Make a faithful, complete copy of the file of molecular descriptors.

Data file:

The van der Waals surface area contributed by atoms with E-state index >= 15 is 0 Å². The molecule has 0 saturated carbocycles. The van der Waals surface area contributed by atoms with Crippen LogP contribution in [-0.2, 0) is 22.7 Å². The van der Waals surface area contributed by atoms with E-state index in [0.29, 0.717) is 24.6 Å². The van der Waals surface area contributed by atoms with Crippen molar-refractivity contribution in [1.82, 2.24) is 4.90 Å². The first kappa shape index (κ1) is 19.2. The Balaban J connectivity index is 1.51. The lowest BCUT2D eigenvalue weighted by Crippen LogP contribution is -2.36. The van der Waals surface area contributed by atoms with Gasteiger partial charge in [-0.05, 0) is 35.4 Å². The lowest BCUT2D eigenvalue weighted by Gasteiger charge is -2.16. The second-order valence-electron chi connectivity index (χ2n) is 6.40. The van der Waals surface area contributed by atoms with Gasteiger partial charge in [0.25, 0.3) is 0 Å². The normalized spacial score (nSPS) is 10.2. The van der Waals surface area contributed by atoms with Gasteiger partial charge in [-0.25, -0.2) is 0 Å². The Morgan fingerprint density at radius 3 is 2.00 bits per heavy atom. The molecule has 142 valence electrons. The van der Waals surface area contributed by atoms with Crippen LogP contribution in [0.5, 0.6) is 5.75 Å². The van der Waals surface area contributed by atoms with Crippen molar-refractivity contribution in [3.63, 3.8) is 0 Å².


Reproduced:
The van der Waals surface area contributed by atoms with E-state index >= 15 is 0 Å². The molecule has 0 saturated carbocycles. The van der Waals surface area contributed by atoms with Crippen LogP contribution in [-0.2, 0) is 22.7 Å². The van der Waals surface area contributed by atoms with E-state index in [0.29, 0.717) is 24.6 Å². The van der Waals surface area contributed by atoms with Crippen molar-refractivity contribution in [1.82, 2.24) is 4.90 Å². The first kappa shape index (κ1) is 19.2. The Balaban J connectivity index is 1.51. The lowest BCUT2D eigenvalue weighted by Crippen LogP contribution is -2.36. The van der Waals surface area contributed by atoms with Gasteiger partial charge in [-0.05, 0) is 35.4 Å². The lowest BCUT2D eigenvalue weighted by Gasteiger charge is -2.16. The second-order valence-electron chi connectivity index (χ2n) is 6.40. The van der Waals surface area contributed by atoms with Gasteiger partial charge in [0.25, 0.3) is 0 Å². The normalized spacial score (nSPS) is 10.2. The van der Waals surface area contributed by atoms with Gasteiger partial charge in [-0.25, -0.2) is 0 Å². The Morgan fingerprint density at radius 3 is 2.00 bits per heavy atom. The molecule has 142 valence electrons. The van der Waals surface area contributed by atoms with Crippen LogP contribution in [0.5, 0.6) is 5.75 Å². The van der Waals surface area contributed by atoms with Crippen molar-refractivity contribution in [3.63, 3.8) is 0 Å².